Q. Why has the Indian Muslim’s loyalty been in question since 1947?

A. Pakistan.

Henri Tajfel, while formulating his social identity theory, argued that an in-group is a social group to which a person psychologically identifies as being a member. An out-group is the converse, a group with which a person does not identify. Various phenomena are associated with such groupings, but most relevant to this discussion on the birthing of Nationalism (‘with a big N’) are that in-group cohesion and attachment increase when intergroup relations are competitive, and identification with an in-group activates a motivated desire to positively differentiate that group from out-groups.

To put this in the context of our debate: Despite the platitudes presented in our textbooks and more vapid histories, since its inception in 1947, the cohesion of the “in-group"—members of the Indian state—has been strengthened by the constant spectre of the “out-group", Pakistanis. In the same way, across the border, the cohesion of the Pakistani national identity (even more, perhaps, a creation of 1947) has been fostered through a direct religious and ethnic comparison with the peoples of India. This is the reason why even liberal Pakistanis have difficulty in imagining the Indian Muslim as a full member of the Indian state; why a common schoolyard taunt towards Muslim boys, at least in Delhi, where I grew up, is ‘go home’ (with reference to Pakistan); and why prime ministerial aspirants in India are able to argue, without generating any response of note, that persecuted Hindus from Pakistan should be given political asylum within our borders. Not persecuted Christians, or Communists, or Ahmadis, but persecuted Hindus.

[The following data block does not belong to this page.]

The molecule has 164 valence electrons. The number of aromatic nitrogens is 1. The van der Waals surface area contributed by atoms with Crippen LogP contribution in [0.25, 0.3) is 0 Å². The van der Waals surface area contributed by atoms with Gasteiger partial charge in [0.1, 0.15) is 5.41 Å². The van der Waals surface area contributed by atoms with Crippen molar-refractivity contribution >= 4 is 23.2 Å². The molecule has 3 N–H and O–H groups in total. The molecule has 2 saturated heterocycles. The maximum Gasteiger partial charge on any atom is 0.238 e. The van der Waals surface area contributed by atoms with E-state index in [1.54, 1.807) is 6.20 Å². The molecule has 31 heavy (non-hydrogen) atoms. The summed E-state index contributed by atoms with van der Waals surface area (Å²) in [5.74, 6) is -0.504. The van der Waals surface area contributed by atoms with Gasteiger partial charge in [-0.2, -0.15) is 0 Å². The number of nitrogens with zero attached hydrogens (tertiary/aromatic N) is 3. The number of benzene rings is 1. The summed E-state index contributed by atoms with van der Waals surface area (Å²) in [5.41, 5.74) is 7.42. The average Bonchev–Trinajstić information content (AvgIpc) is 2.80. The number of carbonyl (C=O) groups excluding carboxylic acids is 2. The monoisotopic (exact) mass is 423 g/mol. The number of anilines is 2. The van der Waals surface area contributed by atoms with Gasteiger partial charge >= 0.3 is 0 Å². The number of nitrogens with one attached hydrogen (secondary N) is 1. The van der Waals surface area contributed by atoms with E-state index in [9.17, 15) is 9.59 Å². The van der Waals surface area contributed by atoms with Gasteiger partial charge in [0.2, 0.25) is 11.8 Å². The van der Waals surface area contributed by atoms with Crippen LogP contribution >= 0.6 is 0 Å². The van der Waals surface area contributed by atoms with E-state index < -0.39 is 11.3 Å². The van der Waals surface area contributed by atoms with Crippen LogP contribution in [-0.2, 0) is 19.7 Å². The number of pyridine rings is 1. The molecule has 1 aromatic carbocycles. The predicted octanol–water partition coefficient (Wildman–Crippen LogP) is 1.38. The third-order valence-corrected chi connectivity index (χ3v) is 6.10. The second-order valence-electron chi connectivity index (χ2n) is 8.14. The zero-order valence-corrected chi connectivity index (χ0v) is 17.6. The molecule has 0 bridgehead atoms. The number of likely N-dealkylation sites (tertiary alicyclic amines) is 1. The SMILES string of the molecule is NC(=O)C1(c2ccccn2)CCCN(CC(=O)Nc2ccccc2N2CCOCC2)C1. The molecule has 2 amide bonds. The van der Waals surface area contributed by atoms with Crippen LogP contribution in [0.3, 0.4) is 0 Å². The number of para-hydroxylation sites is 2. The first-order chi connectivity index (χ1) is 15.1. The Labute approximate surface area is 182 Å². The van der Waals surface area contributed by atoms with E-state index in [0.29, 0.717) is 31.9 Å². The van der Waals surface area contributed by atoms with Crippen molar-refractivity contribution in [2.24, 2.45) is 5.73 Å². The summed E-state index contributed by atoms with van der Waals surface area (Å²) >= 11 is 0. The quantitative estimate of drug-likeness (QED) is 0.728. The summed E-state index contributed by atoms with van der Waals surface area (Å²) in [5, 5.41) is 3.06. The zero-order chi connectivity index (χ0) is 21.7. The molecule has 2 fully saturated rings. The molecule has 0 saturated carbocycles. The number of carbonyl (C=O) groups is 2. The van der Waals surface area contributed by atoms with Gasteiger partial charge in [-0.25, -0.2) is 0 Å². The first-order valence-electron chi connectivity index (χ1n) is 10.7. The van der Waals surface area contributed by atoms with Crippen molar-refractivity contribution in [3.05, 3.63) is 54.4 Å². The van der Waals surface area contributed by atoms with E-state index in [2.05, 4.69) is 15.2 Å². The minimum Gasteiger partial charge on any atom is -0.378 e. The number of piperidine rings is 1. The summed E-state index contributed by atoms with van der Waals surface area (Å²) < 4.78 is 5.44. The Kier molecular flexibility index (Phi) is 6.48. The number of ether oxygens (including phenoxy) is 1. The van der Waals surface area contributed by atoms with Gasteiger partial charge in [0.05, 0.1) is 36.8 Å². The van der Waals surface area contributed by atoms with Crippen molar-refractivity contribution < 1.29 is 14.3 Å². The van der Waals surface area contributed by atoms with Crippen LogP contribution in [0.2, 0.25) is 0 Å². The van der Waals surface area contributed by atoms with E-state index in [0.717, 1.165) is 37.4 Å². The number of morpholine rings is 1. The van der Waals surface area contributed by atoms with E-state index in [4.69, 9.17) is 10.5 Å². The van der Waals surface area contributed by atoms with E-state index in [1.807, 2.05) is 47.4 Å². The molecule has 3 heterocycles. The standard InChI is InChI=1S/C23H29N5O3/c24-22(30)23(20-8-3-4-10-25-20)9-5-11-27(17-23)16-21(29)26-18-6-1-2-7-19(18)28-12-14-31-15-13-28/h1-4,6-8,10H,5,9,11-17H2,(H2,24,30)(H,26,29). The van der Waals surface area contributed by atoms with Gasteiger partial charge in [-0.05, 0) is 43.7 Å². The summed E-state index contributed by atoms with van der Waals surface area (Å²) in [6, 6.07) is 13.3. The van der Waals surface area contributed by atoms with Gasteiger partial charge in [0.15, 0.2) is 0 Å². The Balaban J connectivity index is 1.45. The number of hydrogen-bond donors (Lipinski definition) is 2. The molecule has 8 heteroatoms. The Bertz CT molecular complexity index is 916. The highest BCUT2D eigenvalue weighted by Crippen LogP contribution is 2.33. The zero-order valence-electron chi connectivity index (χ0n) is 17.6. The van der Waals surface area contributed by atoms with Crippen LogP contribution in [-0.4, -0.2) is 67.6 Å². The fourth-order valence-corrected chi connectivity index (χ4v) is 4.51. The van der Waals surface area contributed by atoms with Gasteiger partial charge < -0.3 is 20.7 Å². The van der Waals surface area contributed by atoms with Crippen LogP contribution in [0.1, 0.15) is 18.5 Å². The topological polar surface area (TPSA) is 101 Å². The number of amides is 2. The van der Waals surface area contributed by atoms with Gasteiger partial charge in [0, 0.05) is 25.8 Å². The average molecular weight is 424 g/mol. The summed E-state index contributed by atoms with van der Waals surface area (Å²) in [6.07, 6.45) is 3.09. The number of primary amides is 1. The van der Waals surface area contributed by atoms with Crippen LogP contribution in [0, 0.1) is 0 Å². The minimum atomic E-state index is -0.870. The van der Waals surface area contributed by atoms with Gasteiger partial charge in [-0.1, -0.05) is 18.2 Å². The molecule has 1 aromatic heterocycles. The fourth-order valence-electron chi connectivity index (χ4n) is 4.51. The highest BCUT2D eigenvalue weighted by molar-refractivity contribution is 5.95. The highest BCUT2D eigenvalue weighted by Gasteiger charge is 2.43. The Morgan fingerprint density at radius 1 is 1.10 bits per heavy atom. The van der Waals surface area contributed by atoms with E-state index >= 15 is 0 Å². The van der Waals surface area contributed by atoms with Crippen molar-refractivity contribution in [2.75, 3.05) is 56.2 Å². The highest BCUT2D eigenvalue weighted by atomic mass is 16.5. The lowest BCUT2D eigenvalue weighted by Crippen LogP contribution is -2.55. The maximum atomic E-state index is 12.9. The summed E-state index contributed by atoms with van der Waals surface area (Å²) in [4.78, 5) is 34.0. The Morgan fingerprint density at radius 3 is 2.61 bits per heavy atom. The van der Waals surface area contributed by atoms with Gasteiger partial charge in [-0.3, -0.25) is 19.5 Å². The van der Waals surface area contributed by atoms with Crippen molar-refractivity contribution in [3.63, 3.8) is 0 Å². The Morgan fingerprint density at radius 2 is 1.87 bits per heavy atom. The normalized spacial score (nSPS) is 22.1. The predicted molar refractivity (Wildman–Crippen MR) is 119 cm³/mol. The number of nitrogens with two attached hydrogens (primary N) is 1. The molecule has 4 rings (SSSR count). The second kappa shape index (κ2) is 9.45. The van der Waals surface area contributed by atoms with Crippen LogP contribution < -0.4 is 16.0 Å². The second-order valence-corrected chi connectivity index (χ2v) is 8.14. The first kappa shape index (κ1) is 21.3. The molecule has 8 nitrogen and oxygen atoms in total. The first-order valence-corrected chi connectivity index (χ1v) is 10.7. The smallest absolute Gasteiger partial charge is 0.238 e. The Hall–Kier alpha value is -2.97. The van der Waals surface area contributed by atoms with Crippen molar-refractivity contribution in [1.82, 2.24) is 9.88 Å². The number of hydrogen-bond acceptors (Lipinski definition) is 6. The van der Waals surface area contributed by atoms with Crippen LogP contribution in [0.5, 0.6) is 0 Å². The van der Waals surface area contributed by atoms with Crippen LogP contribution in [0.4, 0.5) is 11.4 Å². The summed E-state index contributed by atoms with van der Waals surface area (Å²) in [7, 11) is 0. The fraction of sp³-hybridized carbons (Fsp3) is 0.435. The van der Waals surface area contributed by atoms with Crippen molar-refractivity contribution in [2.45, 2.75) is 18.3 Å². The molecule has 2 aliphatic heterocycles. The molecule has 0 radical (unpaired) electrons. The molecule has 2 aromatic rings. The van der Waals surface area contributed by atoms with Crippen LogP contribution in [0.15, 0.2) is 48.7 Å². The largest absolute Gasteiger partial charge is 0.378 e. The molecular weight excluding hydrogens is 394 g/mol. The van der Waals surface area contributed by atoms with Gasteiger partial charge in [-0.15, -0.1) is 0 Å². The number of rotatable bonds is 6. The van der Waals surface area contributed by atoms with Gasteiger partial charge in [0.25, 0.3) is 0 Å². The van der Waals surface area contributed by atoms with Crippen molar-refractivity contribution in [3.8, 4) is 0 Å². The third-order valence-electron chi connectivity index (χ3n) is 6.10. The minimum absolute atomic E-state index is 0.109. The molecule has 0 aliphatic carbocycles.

Aside: When India shares national borders with six other countries, why does the term “across the border" (see previous paragraph) immediately denote Pakistan? Because it is “the" border, physical manifestation of the emotional boundary that Indian nationalism has constructed itself upon. Indian nationalism has not premised itself in the same manner against any other nation: not Bangladesh, Nepal, China or even, as might be expected, its former colonial master.

This leaves the Indian Muslim uniquely vulnerable. His cultural identity is a visible approximation of the prayer, diet, dress and custom in the one place imagined as the anti-India. So, a ghetto of Muslims, in almost any city in the country, is casually referred to as ‘mini-Pakistan’, because the customs of the people there are seen somehow as intrinsically Pakistani, not intrinsically Muslim. This is also why most Hindus—from every level of education, privilege and liberality—who see green flags fluttering over Muslim ghettos assume that it is the Pakistani flag being displayed, when in most cases it is the flag of the Jamaat-E-Islami-Hind, a peaceful organisation that aims to help Muslims establish their place in the Indian cultural panoply.

That some Indian Muslims, not just Kashmiris, support Pakistan during cricket matches must be acknowledged. But categorisation is self-fulfilling, some will say, and sport excites tribalism. It does not immediately follow—and this seems to be the consideration at the crux of the issue—that they will support Pakistan in a war against India. Yet it does not immediately follow that they will not, either. No one on either side of the debate can assert their position with complete confidence. What we can say with certainty is there has been a failure of assimilation, that has in part been caused by a rarely acknowledged, yet generally accepted, narrowed definition of what it means to be Indian.